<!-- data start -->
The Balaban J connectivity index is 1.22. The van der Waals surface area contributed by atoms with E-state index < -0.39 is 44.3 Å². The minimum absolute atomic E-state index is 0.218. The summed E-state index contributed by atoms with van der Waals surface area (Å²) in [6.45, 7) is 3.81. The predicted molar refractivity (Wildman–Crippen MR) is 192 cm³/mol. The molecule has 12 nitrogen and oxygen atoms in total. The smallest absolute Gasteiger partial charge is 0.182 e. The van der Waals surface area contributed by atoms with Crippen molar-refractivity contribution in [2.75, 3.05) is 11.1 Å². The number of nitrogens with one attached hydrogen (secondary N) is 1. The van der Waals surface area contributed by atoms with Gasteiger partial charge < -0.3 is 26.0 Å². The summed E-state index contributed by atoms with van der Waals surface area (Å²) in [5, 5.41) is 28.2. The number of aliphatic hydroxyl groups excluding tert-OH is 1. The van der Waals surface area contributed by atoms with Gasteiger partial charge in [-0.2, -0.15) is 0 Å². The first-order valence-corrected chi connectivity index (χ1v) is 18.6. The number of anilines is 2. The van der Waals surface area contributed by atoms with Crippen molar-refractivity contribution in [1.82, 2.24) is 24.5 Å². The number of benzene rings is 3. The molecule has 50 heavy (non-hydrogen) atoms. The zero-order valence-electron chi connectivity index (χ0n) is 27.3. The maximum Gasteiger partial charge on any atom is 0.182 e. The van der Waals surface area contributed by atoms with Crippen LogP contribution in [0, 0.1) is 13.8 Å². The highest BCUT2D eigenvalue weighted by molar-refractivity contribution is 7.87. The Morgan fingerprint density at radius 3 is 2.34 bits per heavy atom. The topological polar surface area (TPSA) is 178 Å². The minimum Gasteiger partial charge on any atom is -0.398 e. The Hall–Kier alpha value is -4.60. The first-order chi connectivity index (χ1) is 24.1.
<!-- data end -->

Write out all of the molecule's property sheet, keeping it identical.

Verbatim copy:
The Balaban J connectivity index is 1.22. The van der Waals surface area contributed by atoms with E-state index < -0.39 is 44.3 Å². The minimum absolute atomic E-state index is 0.218. The summed E-state index contributed by atoms with van der Waals surface area (Å²) in [6.45, 7) is 3.81. The predicted molar refractivity (Wildman–Crippen MR) is 192 cm³/mol. The molecule has 12 nitrogen and oxygen atoms in total. The smallest absolute Gasteiger partial charge is 0.182 e. The van der Waals surface area contributed by atoms with Crippen molar-refractivity contribution in [2.75, 3.05) is 11.1 Å². The number of nitrogens with one attached hydrogen (secondary N) is 1. The van der Waals surface area contributed by atoms with Gasteiger partial charge < -0.3 is 26.0 Å². The summed E-state index contributed by atoms with van der Waals surface area (Å²) in [5, 5.41) is 28.2. The number of aliphatic hydroxyl groups excluding tert-OH is 1. The van der Waals surface area contributed by atoms with Gasteiger partial charge in [-0.2, -0.15) is 0 Å². The first-order valence-corrected chi connectivity index (χ1v) is 18.6. The number of anilines is 2. The van der Waals surface area contributed by atoms with Crippen molar-refractivity contribution in [1.82, 2.24) is 24.5 Å². The number of benzene rings is 3. The molecule has 50 heavy (non-hydrogen) atoms. The zero-order valence-electron chi connectivity index (χ0n) is 27.3. The maximum Gasteiger partial charge on any atom is 0.182 e. The van der Waals surface area contributed by atoms with Crippen LogP contribution in [0, 0.1) is 13.8 Å². The highest BCUT2D eigenvalue weighted by molar-refractivity contribution is 7.87. The Morgan fingerprint density at radius 3 is 2.34 bits per heavy atom. The topological polar surface area (TPSA) is 178 Å². The minimum Gasteiger partial charge on any atom is -0.398 e. The Hall–Kier alpha value is -4.60. The first-order chi connectivity index (χ1) is 24.1.